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Pernicious Anaemia Society
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GP reluctant to give injections


I have been on regular b12 injections previously but when I moved to a different area of the country these were not continued. In the summer, feeling very tired and listless, I had a blood test in France and the b12 score was 112 so I supplemented with sub lingual b12. When I got back to the UK in November my blood test showed b12 as 304, with positive parietal antibodies but negative intrinsic factor antibodies. In spite of the fact that I do have symptoms, today my GP has said we need to wait for another blood test in March before deciding whether or not I need injections and, in the meantime, I should not take sub lingual b12 as this will skew the results. I feel really stuck as now I can't relieve the symptoms myself nor can I get him to give me injections to relieve them! It feels like March is a very long way away. Any advice ? Thanks.

6 Replies

Hi carolen do you know what your Folate level is as this and B12 help your iron to make red blood cells and to function properly in your body?

Sadly the IFA test is unreliable in that it gives false negatives in people with PA half the time. So a negative result doesn't mean that you don't have PA. However, a positive result is a sure-fire, 95% certain indicator of PA.



Yes folate level was 10 (2-18.7).

Should I supplement with Sub lingual b12 do you think and maybe leave off taking it in the run up to the March blood test ?



It has been previously recommended on this community "Taking supplements that contain B12 will affect any tests ordered by your doctor to assess your B12 status. You should not take any supplement with B12 before having your B12 assessed (including MMA/homocysteine/Active B12). For testing intrinsic factor antibodies: keep one week between an injection and the test."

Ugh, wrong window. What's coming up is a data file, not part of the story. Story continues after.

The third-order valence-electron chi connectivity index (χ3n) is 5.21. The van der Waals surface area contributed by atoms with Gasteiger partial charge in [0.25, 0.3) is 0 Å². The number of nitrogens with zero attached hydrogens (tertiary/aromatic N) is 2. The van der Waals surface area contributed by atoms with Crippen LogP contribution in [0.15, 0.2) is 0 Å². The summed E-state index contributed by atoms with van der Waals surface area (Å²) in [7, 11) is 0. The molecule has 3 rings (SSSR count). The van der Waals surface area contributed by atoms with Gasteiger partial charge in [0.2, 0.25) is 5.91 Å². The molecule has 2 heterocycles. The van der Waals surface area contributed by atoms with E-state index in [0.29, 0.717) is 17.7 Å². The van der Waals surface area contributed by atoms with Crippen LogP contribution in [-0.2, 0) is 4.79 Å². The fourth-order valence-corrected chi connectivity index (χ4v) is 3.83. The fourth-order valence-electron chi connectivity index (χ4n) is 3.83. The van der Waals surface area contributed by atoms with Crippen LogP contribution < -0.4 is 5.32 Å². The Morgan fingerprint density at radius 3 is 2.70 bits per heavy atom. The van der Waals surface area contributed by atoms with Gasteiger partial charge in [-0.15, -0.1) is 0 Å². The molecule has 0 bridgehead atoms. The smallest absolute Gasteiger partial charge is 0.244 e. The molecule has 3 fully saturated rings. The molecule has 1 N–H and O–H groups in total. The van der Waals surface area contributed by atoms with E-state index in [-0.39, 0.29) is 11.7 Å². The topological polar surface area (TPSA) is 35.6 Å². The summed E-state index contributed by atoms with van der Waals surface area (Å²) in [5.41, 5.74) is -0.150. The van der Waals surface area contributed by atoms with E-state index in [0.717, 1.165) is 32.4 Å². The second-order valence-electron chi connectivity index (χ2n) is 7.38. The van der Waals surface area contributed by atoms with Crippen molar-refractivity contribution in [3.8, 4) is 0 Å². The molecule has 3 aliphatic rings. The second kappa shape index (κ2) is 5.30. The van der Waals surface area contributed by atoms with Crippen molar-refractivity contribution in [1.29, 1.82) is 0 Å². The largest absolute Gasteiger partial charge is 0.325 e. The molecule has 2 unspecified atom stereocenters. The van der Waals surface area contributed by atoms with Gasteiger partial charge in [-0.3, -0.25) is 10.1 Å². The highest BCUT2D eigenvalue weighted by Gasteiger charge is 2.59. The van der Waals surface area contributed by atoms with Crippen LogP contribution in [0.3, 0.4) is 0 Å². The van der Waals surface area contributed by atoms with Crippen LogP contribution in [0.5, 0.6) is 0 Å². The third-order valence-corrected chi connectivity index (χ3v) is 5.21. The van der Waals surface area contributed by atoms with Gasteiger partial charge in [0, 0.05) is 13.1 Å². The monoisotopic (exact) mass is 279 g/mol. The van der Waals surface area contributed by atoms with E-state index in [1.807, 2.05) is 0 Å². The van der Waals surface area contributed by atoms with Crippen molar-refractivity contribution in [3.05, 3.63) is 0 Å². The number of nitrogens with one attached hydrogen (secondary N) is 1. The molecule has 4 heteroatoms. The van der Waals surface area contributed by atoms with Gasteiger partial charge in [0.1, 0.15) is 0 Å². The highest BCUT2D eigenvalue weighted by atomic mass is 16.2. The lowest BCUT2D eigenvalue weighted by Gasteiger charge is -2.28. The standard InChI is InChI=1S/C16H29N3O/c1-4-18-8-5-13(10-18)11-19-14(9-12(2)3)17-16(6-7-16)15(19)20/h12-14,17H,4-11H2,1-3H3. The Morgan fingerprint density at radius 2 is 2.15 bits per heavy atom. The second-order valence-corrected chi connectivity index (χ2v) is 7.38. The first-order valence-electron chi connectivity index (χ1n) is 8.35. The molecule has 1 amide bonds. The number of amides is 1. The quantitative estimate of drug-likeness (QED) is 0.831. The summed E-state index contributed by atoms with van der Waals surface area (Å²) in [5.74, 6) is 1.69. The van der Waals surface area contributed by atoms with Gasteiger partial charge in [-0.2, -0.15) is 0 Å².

I am not a medically trained person but would certainly heed Gambit62's advices below and I bid you goodnight.


Would suggest that you write to your GP pointing them towards the BCSH guidelines on diagnosis and treatment of cobalamin and folate deficiencies which they can access through the BNF but can also be accessed here


points to make

a) recommends prompt treatment where neurological symptoms are present to avoid the risk of permanent neurological damage

b) serum B12 is not a gold standard test for B12 deficiency - it will miss 25% of people who are B12 deficient if used on its own - symptoms are extremely important

c) IFA is a problematic test for pernicious anaemia - it produces false negatives 40-60% of the time depending on the test method so a negative doesn't rule out B12 deficiency.

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Your symptoms need treating , not blood test results .

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Thanks everyone, very helpful.


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